Looking at my attractive daughter, I want to assure her that eventually she will shed the pounds of pregnancy, but she will never feel the same about herself. That her life, now so important, will be of less value to her once she has a child. That she would give it up in a moment to save her offspring, but will also begin to hope for more years-not to accomplish her own dreams, but to watch her child accomplish theirs.

I want her to know that a cesarean scar or shiny stretch marks will become badges of honor.

My daughter's relationship with her husband will
change, but not in the way she thinks. I wish she could understand how much more you can love a man who is careful to powder the baby or who never hesitates to play with his child. I think she should know that she will fall in love with him again for reasons she would now find very unromantic.

I wish my daughter could sense the bond she will feel with women throughout history who have tried to stop war, prejudice and drunk driving. I hope she will understand why I can think rationally about most issues, but become temporarily insane when I discuss the threat of nuclear war to my children's future.

I want to describe to my daughter the exhilaration of seeing your child learn to ride a bike. I want to capture for her the belly laugh of a baby who is touching the soft fur of a dog or a cat for the first time. I want her to taste the joy that is so real, it actually hurts.

My daughter's quizzical look makes me realize that tears have formed in my eyes. "You'll never regret it," I finally say. Then I reach across the table squeeze my daughter's hand and offer a silent prayer for her, and for me, and for all of the mere mortal women who stumble their way into this most wonderful of callings.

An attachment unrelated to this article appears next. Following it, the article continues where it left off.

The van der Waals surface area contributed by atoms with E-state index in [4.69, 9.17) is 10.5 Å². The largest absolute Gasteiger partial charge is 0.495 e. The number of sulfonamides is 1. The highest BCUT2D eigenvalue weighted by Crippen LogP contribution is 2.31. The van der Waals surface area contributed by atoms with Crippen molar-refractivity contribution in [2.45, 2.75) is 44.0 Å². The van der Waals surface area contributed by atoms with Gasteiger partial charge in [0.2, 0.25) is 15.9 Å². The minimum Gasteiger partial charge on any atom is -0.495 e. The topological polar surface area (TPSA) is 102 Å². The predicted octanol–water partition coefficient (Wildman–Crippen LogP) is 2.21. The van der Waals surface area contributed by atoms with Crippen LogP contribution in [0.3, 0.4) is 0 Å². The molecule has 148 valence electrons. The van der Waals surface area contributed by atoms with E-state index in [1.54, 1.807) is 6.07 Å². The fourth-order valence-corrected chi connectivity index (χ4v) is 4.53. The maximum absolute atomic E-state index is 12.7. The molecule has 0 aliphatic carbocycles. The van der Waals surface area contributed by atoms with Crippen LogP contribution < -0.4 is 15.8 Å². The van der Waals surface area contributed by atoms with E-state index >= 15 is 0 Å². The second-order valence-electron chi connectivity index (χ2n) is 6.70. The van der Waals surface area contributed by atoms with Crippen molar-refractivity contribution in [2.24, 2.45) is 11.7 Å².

kama Fri 04-Feb-05 21:20:42

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marj Fri 04-Feb-05 21:24:41

Hi cwmtydu! I am assuming you are a fellow Welsh person from that nickname!
Just wanted to echo everyone else really and say there is never a "right" time you just have to go for it. The fact that you are seriously considering all the options suggests that you are well on your way!
Even when dh and I had finally decided to go for it, its so nervewracking. I got pregnant after only our 2nd attempt, and even though it was what we wanted I was overwhelmed. I expected to feel really excited and want to scream and shout and tell everyone but its that feeling of uncertainty about the future.
Despite all that though our ds is 20 months now and I wouldnt change anything. He is the most wonderful little boy and I absolutely adore him. We are now contemplating number 2. It really is a rollercoaster of emotion but worth every second.
Keep us posted on your progress! Lots of luck for whatever you decide.